Bernie Sanders (AP/Charlie Riedel)

The senator who won't shoot straight: What Bernie Sanders gets wrong about gun control

As recently as this week's debate, Bernie was still spinning about "rural states." He needs to listen to his base

Matthew Rozsa
October 16, 2015 12:15PM (UTC)

This article originally appeared on The Daily Dot.

The Daily Dot
Sen. Bernie Sanders (I-Vt.) waffled during last night’s debate when he was asked about his gun control record, and despite the candidate’s widespread online popularity—especially on Reddit—the Internet definitely took note.

Although Sanders wasn’t the only Democrat on that stage with a record of opposing gun control legislation, the other candidate with a similar background—former Senator Jim Webb—openly embraced his past positions on the subject. Sanders, by contrast, tried to find common ground with gun control advocates—even as he defended his spotty record as the product of a desire to build a consensus between both sides of the issue.


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When criticized by Hillary Clinton for voting against the Brady Bill, Sanders replied that “when we develop that consensus, we can finally, finally do something to address this issue.” Shortly thereafter, when former Maryland governor Martin O’Malley talked about his success in passing gun control legislation—despite facing a large contingency of conservative Democrats in his own state—Sanders argued that “the views on gun control in rural states are different than in urban states.” In his opinion, a president’s job must be “to bring people together around strong, common sense gun legislation.”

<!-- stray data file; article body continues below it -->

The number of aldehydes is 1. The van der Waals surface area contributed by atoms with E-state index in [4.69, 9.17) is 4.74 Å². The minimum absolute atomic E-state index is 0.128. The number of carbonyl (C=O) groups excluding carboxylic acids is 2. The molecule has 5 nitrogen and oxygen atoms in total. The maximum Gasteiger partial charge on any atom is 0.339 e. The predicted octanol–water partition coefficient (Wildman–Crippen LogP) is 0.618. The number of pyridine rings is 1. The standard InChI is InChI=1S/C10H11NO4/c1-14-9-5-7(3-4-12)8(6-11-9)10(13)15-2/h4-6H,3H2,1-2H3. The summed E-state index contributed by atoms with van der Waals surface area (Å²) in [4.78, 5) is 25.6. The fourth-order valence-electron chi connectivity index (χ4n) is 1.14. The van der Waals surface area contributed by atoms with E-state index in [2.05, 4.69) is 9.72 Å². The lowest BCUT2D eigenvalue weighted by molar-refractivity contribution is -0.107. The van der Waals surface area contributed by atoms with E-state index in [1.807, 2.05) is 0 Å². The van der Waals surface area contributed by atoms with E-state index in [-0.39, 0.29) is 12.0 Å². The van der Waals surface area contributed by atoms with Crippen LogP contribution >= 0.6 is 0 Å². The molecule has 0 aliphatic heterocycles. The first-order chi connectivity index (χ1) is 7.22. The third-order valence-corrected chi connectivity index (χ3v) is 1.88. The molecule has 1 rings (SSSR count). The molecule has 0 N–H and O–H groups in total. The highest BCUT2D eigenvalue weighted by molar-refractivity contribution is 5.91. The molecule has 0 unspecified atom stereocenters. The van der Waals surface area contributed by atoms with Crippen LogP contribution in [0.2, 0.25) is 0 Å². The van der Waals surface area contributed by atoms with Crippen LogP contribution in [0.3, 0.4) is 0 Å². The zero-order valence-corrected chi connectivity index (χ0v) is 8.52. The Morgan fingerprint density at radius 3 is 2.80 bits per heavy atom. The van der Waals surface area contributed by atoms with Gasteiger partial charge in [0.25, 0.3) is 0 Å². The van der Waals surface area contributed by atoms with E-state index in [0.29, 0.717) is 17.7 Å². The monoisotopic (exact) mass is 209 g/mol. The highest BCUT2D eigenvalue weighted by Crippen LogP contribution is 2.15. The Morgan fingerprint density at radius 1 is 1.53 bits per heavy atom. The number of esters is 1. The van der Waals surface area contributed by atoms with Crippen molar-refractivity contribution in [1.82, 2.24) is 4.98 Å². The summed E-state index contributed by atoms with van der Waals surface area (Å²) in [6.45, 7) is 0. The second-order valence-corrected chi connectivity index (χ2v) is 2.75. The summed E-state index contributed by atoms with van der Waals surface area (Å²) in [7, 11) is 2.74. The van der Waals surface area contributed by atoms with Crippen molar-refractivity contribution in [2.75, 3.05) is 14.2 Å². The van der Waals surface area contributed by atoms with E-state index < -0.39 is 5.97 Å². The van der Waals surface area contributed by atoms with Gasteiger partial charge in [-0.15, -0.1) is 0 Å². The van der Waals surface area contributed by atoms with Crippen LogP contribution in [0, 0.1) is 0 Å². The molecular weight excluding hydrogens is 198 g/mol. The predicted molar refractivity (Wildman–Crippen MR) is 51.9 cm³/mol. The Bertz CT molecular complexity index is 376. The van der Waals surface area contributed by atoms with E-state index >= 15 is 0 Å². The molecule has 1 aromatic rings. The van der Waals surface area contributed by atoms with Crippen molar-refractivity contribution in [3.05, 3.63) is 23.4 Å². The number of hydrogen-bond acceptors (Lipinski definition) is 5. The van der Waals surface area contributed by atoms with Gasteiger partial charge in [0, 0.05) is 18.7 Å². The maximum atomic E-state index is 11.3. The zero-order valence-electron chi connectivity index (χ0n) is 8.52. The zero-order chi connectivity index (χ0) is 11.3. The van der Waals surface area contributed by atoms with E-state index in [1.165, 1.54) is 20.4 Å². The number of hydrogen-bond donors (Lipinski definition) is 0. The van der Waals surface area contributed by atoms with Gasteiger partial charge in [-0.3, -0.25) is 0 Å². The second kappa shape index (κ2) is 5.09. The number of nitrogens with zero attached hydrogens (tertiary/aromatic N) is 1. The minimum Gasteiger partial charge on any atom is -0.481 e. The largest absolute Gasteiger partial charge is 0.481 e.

While Sanders is correct about the need for strong gun control legislation, he fails to understand the nature of firearm politics in America today. The problem isn’t that gun control advocates aren’t willing to accept that their views on guns are different from those in rural communities. The biggest issue facing the gun control movement today is that the National Rifle Association is unwilling to compromise whatsoever when it comes to necessary reforms.


“The NRA had once been a sportsman and safety organization, which took a turn toward the political back in the ’70s, just as the conservative movement was gaining steam,” explains Heather Digby Parton of Salon. “By the ’90s it had transformed itself into a potent political institution which perversely thrived when it was attacked, and built its clout by never giving an inch. Ever.”

Beyond the NRA, however, there is a large contingent of conservative Americans who are convinced that any effort to regulate firearms is the first step toward government tyranny.

“Focusing exclusively on the lobbying angle overlooks the very real fear and distrust with which many gun owners regard the government that drives much of the opposition to gun laws,” points out David A. Graham of The Atlantic. “Many of them simply don’t believe that enhanced background checks—or whatever other modest changes are proposed—are what they appear to be.”


As a result of this political paranoia, it has become impossible for anyone who takes a centrist stance on gun control—that is, someone who falls between the extremes of either wanting to confiscate all guns or have virtually no regulations at all—to dispel the suspicions of the pro-gun community. Indeed, as Sanders correctly noted, he has a D- record from the NRA despite the number of occasions he has sided with them—all because, every now and then, he doesn’t.

This was particularly evident during President Obama’s second term, when he proposed a gun control bill that focused on requiring criminal background checks before gun purchases, spending more on mental health care treatment, banning armor piercing ammunition, and reinstating and strengthening the assault weapons ban.